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Problem starts to become how do you put all that power to the ground on a rear drive car that isn't very heavy and it still has leaf springs too doesn't it? Unless you have all wheel drive.

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Dwight, we are assuming all the lt1's "bells and whistles"? maybe not AFM?

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Dwight, we are assuming all the lt1's "bells and whistles"? maybe not AFM?

The LT1 doesn't really have a lot of bells and whistles. They decided against cam-in-cam independent VVT. They decided against a variable valve lift system (which would have displaced AFM).

So, yes, I expect any of the LT1's derivatives to have DI and synchronous VVT. AFM is a maybe. AFM limits revs because of the mass it adds to the actuated valve train. Eliminating AFM gets you the ability to go maybe 500~600 rpm higher on the redline. But, you don't need that to make 550 or 575 bhp out of 6.8 liters. In fact, if you look at the LS7 (which revs to 7100 rpm) most of the upper rev range doesn't contribute to a faster car -- power peaks at 6300 rpm and falls off quite rapidly after that. Short shifting that engine probably get to better acceleration.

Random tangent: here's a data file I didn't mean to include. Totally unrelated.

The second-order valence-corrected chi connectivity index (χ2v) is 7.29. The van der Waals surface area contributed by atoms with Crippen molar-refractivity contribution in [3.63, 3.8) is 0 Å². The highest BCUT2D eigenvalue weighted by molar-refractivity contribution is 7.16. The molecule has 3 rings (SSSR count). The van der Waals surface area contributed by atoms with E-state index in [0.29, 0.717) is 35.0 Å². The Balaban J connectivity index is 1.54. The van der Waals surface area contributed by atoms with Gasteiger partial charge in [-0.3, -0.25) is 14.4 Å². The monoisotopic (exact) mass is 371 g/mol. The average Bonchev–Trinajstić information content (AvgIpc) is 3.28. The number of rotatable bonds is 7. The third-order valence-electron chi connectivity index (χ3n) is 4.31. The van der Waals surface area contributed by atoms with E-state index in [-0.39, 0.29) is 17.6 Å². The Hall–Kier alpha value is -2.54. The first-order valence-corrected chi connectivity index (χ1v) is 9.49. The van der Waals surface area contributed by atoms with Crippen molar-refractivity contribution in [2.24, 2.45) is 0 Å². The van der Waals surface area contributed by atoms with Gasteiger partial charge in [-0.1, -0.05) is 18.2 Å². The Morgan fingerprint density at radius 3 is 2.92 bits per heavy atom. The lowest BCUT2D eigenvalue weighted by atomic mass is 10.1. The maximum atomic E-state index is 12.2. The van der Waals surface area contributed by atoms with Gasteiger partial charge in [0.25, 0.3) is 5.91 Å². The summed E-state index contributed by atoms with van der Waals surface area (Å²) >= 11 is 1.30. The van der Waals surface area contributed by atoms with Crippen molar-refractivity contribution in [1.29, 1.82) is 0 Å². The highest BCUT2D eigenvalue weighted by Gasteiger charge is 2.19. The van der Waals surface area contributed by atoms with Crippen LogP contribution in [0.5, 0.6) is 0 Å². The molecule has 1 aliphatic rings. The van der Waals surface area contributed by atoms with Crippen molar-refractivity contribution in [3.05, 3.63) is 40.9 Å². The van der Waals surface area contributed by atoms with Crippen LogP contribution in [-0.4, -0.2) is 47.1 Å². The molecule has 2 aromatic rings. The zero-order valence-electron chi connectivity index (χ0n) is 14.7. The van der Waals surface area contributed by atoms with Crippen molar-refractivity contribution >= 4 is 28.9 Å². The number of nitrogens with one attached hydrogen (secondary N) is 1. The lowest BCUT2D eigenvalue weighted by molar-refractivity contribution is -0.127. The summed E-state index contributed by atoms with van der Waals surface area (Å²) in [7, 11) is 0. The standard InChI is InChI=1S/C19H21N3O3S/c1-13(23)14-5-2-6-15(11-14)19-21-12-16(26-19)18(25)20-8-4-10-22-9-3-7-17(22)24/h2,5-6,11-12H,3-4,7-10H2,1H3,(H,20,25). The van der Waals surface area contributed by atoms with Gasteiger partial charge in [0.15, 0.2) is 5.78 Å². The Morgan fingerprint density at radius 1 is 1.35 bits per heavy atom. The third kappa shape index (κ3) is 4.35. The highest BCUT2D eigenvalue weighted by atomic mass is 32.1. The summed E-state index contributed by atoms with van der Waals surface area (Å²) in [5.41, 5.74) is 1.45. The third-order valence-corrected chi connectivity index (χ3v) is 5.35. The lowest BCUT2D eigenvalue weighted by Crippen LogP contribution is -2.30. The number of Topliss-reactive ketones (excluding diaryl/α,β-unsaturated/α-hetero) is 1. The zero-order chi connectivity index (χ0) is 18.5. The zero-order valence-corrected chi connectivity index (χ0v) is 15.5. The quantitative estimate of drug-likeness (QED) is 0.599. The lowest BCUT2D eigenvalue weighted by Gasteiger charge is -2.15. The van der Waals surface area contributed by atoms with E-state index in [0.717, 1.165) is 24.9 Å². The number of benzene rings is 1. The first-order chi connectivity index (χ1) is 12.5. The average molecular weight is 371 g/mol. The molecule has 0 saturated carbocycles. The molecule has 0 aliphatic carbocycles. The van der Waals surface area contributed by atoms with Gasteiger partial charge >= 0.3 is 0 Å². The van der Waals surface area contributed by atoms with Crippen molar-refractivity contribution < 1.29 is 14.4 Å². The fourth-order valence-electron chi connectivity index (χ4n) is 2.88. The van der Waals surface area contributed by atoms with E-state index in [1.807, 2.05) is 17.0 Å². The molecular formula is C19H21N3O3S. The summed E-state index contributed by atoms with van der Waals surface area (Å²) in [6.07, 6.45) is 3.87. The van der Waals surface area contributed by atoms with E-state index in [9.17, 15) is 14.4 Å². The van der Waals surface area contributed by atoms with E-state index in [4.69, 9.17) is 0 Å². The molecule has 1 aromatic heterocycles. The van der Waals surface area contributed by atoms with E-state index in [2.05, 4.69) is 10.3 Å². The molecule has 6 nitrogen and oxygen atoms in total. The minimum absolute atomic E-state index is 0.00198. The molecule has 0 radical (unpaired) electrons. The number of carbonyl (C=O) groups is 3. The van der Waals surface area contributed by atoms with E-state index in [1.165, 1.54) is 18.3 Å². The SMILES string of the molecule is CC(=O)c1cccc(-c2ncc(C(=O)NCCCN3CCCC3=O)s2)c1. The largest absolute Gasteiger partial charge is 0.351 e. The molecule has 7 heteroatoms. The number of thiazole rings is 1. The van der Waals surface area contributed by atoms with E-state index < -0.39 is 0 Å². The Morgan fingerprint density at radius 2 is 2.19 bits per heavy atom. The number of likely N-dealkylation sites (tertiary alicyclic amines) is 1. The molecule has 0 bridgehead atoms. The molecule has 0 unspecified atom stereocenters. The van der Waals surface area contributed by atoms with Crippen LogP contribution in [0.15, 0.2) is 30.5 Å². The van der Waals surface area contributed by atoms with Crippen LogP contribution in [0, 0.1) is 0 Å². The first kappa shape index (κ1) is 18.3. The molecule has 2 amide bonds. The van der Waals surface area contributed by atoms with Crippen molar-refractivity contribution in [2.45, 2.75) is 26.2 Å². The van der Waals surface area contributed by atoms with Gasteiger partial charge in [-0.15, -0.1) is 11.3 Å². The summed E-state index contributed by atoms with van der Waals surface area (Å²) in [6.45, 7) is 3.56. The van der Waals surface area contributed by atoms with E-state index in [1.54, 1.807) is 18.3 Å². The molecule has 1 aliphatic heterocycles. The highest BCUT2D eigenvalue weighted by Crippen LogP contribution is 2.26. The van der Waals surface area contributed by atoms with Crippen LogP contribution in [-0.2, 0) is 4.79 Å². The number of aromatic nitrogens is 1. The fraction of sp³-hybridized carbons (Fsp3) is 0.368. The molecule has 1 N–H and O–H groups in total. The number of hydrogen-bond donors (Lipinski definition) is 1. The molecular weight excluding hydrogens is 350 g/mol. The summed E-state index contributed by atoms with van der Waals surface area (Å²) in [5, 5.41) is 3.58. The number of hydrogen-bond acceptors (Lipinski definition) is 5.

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This car will be very soon and the ZR1 will not be far behind.

The is also some speaking of a base sub Stingray Corvette that may have a 5.3 in the low 400 HP range. This car would have a fixed roof and not be loaded up. The intent of this car is one to give the club racers and modifiers a cheaper car to base a race car or play car on. The second intent is to attract younger buyers that they sorely lack.

The Corvette is much like Cadillac and needs to attract new and non traditional buyers that will lower the average age of the buyer.

The future lies in the hands of those now buying these cars now.

Also the HP on these cars is expected to be spaced out once the ZR1 is locked in. GM intends to make the 700 HP mark and if so insiders expect the Z06 to fall in the 600 ranger and the ZL1 and CTS V to slot in near 600 HP also.

Getting the power to the ground is not an issues with electronic controls. The present ZR1 engine can do all of GM's Warranty test and emissions test up to 725 now so a DI version should have no problem. The simple fact is there is no need for this much power as few will ever come near to using it all. Even the race cars from Pratt and Miller are not even this high but it sells cars to have large magic numbers. The Vette team wishes the automakers would come to a limit on power and work in other areas to increase performance but they know that is not going to happen.